Bookseller Barnes & Noble isn’t resting on its ereading laurels, revamping the lower tier of its Nook ereader line today with an all new Nook Simple Touch Reader. The Nook Simple Touch features a 6-inch E Ink Pearl display that the company says offers 50 percent better contrast than its first edition Nook ereader, along with a touch screen interface that eliminates awkward buttons and controls from the front of the unit. And Barnes & Noble says the optimized display offers 80 percent less flashing and the unit can run for up to two months on a single battery charge.
“We set out to design the easiest-to-use, most optimized, dedicated reading device ever created and accomplished it with the all-new Nook,” said Barnes & Noble CEO William Lynch, in a statement. “Touch makes it simple to use, and the beautifully compact design makes it the most portable eReader in its class.”
The Simple Touch Nook weighs just 7.48 ounces and is under half an inch thick, making it 35 percent lighter than the original first edition Nook and 21 percent more compact—in part because controls have been eliminated by the new touchscreen interface. The unit has 2 GB of onboard storage (enough for about 1,000 books) with a microSD slot that can handle up to 32 GB of additional removable storage. The Nook features 802.11b/g/n Wi-Fi for wireless downloads (remember: free Wi-Fi in Barnes & Noble stores, as well as AT&T hotpots nationwide), and users can charge and sideload via microUSB. The Nook Simple Touch sports ePub and PDF documents, along with a range of standard image formats.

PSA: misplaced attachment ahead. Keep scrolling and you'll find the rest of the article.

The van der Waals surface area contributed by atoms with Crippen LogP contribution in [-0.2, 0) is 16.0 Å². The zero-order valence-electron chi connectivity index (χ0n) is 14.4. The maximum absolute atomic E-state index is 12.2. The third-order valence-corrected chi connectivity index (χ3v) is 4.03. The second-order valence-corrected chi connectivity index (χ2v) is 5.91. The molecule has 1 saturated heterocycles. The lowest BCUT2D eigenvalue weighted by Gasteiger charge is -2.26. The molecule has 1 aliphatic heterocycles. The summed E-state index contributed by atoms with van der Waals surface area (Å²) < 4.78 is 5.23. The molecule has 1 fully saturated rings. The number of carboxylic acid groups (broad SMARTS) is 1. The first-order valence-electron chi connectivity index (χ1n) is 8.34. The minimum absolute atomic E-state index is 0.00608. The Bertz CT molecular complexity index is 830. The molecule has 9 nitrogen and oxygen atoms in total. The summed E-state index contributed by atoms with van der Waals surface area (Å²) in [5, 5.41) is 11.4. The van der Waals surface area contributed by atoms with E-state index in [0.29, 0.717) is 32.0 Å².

Like its predecessor, the Simple Touch Nook’s display supports 16 levels of grey, although Barnes & Noble says the new display offers 50 percent better contrast than the first edition Nook for improved readability even in direct sunlight. The touch interface enables users to turn pages, look up words, highlight passages, adjust fonts, and navigate their available libraries just by touching the screen. The reader also supports Barnes & Noble’s bookstore of more than 2 million book and periodical titles, as well as Nook Friends, which enables users to see what they’re friends are recommending and even loan books back and forth. A virtual on-screen keyboard enables users to enter text to shop or search their libraries.
The Nook Simple Touch ereader is available for pre-order online and in Barnes & Noble stores for $139; the company expects units will begin shipping around June 10th.
Barnes & Noble’s announcement of the Nook Simple Touch ereader follows right on the heels of a touch-based ereader from Kobo, oddly leaving Amazon’s market-leading Kindle as the odd-ereader-out when it comes to E Ink devices with touch displays. Barnes & Noble is clearly going after the Kindle with the Nook Simple Touch, comparing their unit’s two-month battery life and touchscreen interface directly to the one-month battery and button-laden controls on the Kindle—the company is also quicker to point out they offer more ereading titles, borrowing, and integrated sharing features—although the Nook Simple Touch does not include rudimentary Web access.
Barnes & Noble is currently considering a $1 billion takeover offer from Liberty Media.